"The '80s really gutted the list," says Moody's economist Kamalesh Rao.

We all know what happened to the AAA for banks as well as for GM, Ford and we all know the dire situation of Fannie Mae, Freddie Mac and SLM.

From the same article:

"The major reasons cited for the decline in triple-A companies are deregulation, global competition, debt-financed mergers, bad management decisions and a growing tolerance for risk among investors.

Many banks also got hurt by the collapse of real estate in the early 1990s."

You would think the banks would have learnt from the real estate collapse in the early 1990s following the Savings and Loans debacle.

Does that sound familiar? We are talking about the economic environment of 2002...

The article goes on:

"Money managers are not too worried about the long-term decline in Aaa companies, mainly because the difference between a triple-A and a double-A company is slight.

They're far more concerned about a recent, widespread decline in ratings across the credit spectrum.

"You could do a story on the demise of double-A and single-A companies as well," says Putterman."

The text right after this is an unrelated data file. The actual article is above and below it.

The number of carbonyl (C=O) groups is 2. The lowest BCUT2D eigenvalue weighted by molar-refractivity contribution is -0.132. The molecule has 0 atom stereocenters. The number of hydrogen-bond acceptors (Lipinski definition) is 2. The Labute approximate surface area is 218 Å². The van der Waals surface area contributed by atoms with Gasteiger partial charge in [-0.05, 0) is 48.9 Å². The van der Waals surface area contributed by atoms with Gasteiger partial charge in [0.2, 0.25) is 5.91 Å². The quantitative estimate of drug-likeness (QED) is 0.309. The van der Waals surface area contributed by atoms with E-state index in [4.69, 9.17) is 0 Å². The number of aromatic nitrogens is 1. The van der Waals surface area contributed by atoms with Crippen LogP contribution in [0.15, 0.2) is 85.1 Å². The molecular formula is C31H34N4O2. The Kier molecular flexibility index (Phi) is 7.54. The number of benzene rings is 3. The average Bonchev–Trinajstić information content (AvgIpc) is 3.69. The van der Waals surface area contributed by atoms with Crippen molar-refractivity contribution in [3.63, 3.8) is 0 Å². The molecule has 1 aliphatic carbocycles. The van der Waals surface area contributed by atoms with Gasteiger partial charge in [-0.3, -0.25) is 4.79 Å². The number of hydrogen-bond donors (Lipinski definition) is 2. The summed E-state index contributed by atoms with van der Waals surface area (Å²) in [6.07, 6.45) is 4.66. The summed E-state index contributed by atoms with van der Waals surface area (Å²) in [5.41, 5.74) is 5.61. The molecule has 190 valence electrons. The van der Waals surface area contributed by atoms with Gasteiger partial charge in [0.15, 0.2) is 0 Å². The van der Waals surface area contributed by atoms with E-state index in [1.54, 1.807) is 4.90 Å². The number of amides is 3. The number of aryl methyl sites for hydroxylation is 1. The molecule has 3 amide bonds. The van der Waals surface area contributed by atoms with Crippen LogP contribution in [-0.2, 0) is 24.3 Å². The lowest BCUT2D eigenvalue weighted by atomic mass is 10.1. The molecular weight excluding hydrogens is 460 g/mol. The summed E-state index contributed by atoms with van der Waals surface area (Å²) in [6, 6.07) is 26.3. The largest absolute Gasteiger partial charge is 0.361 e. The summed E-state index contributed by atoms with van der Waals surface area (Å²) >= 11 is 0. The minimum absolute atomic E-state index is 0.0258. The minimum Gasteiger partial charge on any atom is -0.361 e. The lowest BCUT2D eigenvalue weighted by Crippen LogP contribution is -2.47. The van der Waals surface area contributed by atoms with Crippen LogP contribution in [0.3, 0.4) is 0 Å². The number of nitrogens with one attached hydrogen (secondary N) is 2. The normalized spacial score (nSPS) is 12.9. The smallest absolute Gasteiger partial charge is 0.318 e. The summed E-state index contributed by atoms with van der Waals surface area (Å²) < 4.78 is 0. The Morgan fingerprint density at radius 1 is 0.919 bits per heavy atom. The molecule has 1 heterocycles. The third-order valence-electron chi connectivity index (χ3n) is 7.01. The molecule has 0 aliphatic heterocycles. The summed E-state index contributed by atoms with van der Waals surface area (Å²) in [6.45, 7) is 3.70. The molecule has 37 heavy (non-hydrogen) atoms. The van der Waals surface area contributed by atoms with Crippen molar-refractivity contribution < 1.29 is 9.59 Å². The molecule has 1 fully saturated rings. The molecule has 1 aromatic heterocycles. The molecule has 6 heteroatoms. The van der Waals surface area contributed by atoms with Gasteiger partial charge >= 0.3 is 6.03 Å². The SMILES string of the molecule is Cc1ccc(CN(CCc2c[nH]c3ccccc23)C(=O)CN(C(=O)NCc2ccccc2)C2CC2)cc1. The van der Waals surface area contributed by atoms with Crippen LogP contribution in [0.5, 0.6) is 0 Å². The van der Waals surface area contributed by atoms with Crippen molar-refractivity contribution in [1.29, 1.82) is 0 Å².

It is true the reputation of the ratings agencies have been seriously tarnished in the last two years given the evident conflict of interest which came with the business of providing AAA rating to dubious structured credit products.

This is what Bill Gross from PIMCO had to say about the rating agencies and discussion around reforms of their model:

"Credit rating agencies have fallen out of favour with top investors. Bill Gross, founder of Pimco, the world's biggest bond investor, recently said: "Their quantitative models appeared to have a Mensa-like IQ of at least 160, but their common sense rating was closer to 60, resembling an idiot savant with a full command of the mathematics, but no idea of how to apply it."

He added: "I come not to bury the rating services, but to dismiss them. To tell the truth, they can't really die – they serve a necessary and even productive purpose when properly managed and more tightly regulated.""

Truth is all the concerns regarding regulating the ratings agencies were previously discussed and not applied by many authors and Scholars. Below is an example of previous discussions surrounding regulation of rating agencies.

Claire Hill in a paper published in 2004 called Regulating the Rating Agencies

"Less promising are suggestions to begin substantive oversight of rating agency business operations, and to increase the ability of investors and others to sue rating agencies. Finally, conflicts of interest may become a significant problem, especially if the market becomes much less concentrated - an annual certification by rating agencies that they are operating in accordance with procedures to guard against conflicts may be desirable."